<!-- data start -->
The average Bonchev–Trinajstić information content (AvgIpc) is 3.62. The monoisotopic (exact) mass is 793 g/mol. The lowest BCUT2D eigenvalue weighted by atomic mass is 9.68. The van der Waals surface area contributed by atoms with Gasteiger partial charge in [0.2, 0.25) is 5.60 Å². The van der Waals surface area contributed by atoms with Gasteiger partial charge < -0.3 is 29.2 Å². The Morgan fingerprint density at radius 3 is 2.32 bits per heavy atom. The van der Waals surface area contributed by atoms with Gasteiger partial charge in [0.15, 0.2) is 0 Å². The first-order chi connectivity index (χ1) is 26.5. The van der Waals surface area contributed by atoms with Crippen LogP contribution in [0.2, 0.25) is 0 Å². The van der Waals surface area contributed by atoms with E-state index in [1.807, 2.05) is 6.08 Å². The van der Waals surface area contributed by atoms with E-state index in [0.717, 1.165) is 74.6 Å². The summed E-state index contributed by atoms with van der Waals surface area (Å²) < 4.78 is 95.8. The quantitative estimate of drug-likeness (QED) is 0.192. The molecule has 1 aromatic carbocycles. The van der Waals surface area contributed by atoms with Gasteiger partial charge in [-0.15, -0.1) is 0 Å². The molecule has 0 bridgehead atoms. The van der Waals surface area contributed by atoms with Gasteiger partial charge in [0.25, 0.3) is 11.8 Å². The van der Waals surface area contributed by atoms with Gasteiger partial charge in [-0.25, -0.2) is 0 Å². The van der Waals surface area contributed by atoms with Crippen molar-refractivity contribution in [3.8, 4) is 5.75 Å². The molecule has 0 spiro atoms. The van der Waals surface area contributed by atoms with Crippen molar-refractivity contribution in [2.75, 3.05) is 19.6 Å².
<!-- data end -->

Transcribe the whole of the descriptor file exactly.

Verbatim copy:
The average Bonchev–Trinajstić information content (AvgIpc) is 3.62. The monoisotopic (exact) mass is 793 g/mol. The lowest BCUT2D eigenvalue weighted by atomic mass is 9.68. The van der Waals surface area contributed by atoms with Gasteiger partial charge in [0.2, 0.25) is 5.60 Å². The van der Waals surface area contributed by atoms with Gasteiger partial charge < -0.3 is 29.2 Å². The Morgan fingerprint density at radius 3 is 2.32 bits per heavy atom. The van der Waals surface area contributed by atoms with Gasteiger partial charge in [0.15, 0.2) is 0 Å². The first-order chi connectivity index (χ1) is 26.5. The van der Waals surface area contributed by atoms with Crippen LogP contribution in [0.2, 0.25) is 0 Å². The van der Waals surface area contributed by atoms with E-state index in [1.807, 2.05) is 6.08 Å². The van der Waals surface area contributed by atoms with E-state index in [0.717, 1.165) is 74.6 Å². The summed E-state index contributed by atoms with van der Waals surface area (Å²) < 4.78 is 95.8. The quantitative estimate of drug-likeness (QED) is 0.192. The molecule has 1 aromatic carbocycles. The van der Waals surface area contributed by atoms with Gasteiger partial charge in [-0.15, -0.1) is 0 Å². The molecule has 0 bridgehead atoms. The van der Waals surface area contributed by atoms with Gasteiger partial charge in [0.25, 0.3) is 11.8 Å². The van der Waals surface area contributed by atoms with Gasteiger partial charge in [-0.25, -0.2) is 0 Å². The van der Waals surface area contributed by atoms with Crippen molar-refractivity contribution in [3.8, 4) is 5.75 Å². The molecule has 0 spiro atoms. The van der Waals surface area contributed by atoms with Crippen molar-refractivity contribution in [2.75, 3.05) is 19.6 Å².